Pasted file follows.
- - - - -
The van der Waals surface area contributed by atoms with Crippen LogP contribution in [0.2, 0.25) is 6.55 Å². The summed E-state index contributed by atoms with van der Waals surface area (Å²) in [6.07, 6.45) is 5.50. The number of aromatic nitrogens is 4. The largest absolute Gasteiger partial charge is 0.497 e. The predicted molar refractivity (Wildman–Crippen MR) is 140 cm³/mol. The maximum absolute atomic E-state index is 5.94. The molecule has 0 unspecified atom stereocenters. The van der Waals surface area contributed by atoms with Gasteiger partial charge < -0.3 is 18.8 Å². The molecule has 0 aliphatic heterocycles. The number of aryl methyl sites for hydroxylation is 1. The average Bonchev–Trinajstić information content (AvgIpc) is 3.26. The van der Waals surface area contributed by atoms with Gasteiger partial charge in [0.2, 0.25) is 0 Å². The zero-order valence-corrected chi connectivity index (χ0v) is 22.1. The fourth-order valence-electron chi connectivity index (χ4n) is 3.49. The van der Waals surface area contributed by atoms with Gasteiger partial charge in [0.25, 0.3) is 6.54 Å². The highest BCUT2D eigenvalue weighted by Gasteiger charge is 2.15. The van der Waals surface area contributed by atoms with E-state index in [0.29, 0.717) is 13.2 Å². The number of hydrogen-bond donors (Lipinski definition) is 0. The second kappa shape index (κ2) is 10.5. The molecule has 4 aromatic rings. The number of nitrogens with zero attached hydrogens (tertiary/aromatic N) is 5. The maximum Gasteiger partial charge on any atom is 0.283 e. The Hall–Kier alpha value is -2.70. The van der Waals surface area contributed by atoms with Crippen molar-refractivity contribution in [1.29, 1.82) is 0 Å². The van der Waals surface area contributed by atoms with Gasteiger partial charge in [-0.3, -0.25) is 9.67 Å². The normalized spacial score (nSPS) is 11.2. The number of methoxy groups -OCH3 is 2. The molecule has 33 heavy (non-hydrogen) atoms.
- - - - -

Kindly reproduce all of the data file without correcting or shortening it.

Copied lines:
The van der Waals surface area contributed by atoms with Crippen LogP contribution in [0.2, 0.25) is 6.55 Å². The summed E-state index contributed by atoms with van der Waals surface area (Å²) in [6.07, 6.45) is 5.50. The number of aromatic nitrogens is 4. The largest absolute Gasteiger partial charge is 0.497 e. The predicted molar refractivity (Wildman–Crippen MR) is 140 cm³/mol. The maximum absolute atomic E-state index is 5.94. The molecule has 0 unspecified atom stereocenters. The van der Waals surface area contributed by atoms with Gasteiger partial charge < -0.3 is 18.8 Å². The molecule has 0 aliphatic heterocycles. The number of aryl methyl sites for hydroxylation is 1. The average Bonchev–Trinajstić information content (AvgIpc) is 3.26. The van der Waals surface area contributed by atoms with Gasteiger partial charge in [0.2, 0.25) is 0 Å². The zero-order valence-corrected chi connectivity index (χ0v) is 22.1. The fourth-order valence-electron chi connectivity index (χ4n) is 3.49. The van der Waals surface area contributed by atoms with Gasteiger partial charge in [0.25, 0.3) is 6.54 Å². The highest BCUT2D eigenvalue weighted by Gasteiger charge is 2.15. The van der Waals surface area contributed by atoms with E-state index in [0.29, 0.717) is 13.2 Å². The number of hydrogen-bond donors (Lipinski definition) is 0. The second kappa shape index (κ2) is 10.5. The molecule has 4 aromatic rings. The number of nitrogens with zero attached hydrogens (tertiary/aromatic N) is 5. The maximum Gasteiger partial charge on any atom is 0.283 e. The Hall–Kier alpha value is -2.70. The van der Waals surface area contributed by atoms with Crippen molar-refractivity contribution in [1.29, 1.82) is 0 Å². The van der Waals surface area contributed by atoms with Gasteiger partial charge in [-0.3, -0.25) is 9.67 Å². The normalized spacial score (nSPS) is 11.2. The number of methoxy groups -OCH3 is 2. The molecule has 33 heavy (non-hydrogen) atoms.